Aurora Sports Park
Simply put, the City of Aurora, Colo., needed more room to play.
With a population of 280,000, the swelling suburb of Denver had a tough time scheduling time and space for all its many outdoor sports leagues and activities, especially soccer, softball and baseball.
So recreational growing pains spurred the creation of a 212-acre sports park, designed with the hopes of becoming a top destination for national and state tournaments as well as home to numerous sports and activities for both kids and adults.
"We needed to take pressure off of neighborhood parks," says Project Manager Tom Barrett. "It truly is a regional park. We thought it was far enough away from neighborhoods yet accessible. It also has something for everyone."
The sports park does double duty, fulfilling both active-use and passive-use recreational roles, from a wide array of sports to picnics, trails and cycling.
The project was funded through a "No New Tax" Bond Issue, and the citizens of Aurora benefit economically from revenue and taxes generated by events at the park, with the tournaments attracted to the park expected to generate $4 million per year in sales revenue for area businesses.
One of the main goals of the park's design was to preserve existing trees while minimizing the disruption of wildlife. For example, an existing shady Cottonwood grove was spared that runs through the central passive recreation area, also doubling as a large drainage corridor.
"We were very ecologically sensitive in dealing with the site the best way we could," Barrett says. In fact, the property was formerly an automobile salvage yard with scrap materials scattered everywhere. Major cleanup was in order, but planners were also intent on putting that trash to better use.
"We very deliberately and very carefully conserved these items," Barrett says. The scrap metal was sold off, and about 5,000 tires were recycled. Some old concrete was even reused onsite.
Design-wise, the "festival" park architecture and elements (including climbable public art installations) are meant to highlight the playfulness and celebration of sport. Grading and earthworks have been designed to allow for stadium-style spectator viewing. Roads and parking were integrated to lessen both their visual and environmental impacts, while improving direct access to the playing fields.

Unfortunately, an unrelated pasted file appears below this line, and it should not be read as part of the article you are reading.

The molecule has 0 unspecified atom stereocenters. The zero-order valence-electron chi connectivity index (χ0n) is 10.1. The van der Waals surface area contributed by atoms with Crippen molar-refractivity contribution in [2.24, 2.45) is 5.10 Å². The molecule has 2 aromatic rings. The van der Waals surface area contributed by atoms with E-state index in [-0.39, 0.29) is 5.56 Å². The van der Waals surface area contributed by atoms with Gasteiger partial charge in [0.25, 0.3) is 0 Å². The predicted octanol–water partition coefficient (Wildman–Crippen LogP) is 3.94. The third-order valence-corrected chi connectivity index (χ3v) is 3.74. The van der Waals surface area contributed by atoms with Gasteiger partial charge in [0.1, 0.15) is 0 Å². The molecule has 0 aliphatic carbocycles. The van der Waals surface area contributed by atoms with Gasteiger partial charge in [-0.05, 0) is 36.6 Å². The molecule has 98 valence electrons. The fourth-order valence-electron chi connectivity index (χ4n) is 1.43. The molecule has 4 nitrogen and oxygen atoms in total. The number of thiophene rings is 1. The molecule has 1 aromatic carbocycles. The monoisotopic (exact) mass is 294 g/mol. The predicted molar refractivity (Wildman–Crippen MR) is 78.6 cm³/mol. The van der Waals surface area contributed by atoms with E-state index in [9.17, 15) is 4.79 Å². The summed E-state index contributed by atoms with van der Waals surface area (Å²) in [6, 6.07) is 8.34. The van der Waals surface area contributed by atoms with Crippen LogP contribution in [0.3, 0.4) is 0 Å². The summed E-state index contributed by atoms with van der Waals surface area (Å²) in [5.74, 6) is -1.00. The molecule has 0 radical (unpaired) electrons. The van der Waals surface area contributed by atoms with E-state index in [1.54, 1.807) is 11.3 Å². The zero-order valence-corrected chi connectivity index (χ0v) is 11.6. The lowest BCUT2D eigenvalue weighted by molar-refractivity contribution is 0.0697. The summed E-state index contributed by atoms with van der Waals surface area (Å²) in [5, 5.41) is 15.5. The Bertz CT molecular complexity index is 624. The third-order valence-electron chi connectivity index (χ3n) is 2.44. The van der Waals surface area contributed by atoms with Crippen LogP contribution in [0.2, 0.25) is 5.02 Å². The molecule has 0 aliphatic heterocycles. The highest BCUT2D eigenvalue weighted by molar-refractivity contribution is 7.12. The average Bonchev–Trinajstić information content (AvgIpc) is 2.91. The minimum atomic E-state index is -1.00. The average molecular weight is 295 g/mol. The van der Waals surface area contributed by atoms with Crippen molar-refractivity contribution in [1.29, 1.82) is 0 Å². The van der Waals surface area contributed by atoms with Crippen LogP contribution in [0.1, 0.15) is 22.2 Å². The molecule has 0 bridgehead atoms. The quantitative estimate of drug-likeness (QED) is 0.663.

Other goals of flexibility and maintenance were also addressed with the design. For example, the soccer (multipurpose) turf pads were laid out in three groups of six fields and one group of four fields, which can be rotated 90 degrees each season to limit turf damage to fields. To avoid conflicts during tournaments, the softball/baseball complexes are linked with a service road and an interconnecting series of gates to allow full access of service vehicles, while not crossing main pedestrian patterns.
From a groundskeeping point of view, the athletic turf was specifically designed using a prescription root-zone system allowing high-intensity usage.
Constructed for tertiary reuse (gray) water, the irrigation system was designed with isolated zones created to assist turf recuperation and regrowth for the most-worn areas.
"One of the great things about this site is that it's irrigated with recycled water," Barrett says. Colorado, like many western states is in a drought. To have irrigated playing fields is a sheer luxury.
"This creates another wow effect," he says. "Not only are people amazed at the size and volume of the activities but the great quality turf as well."
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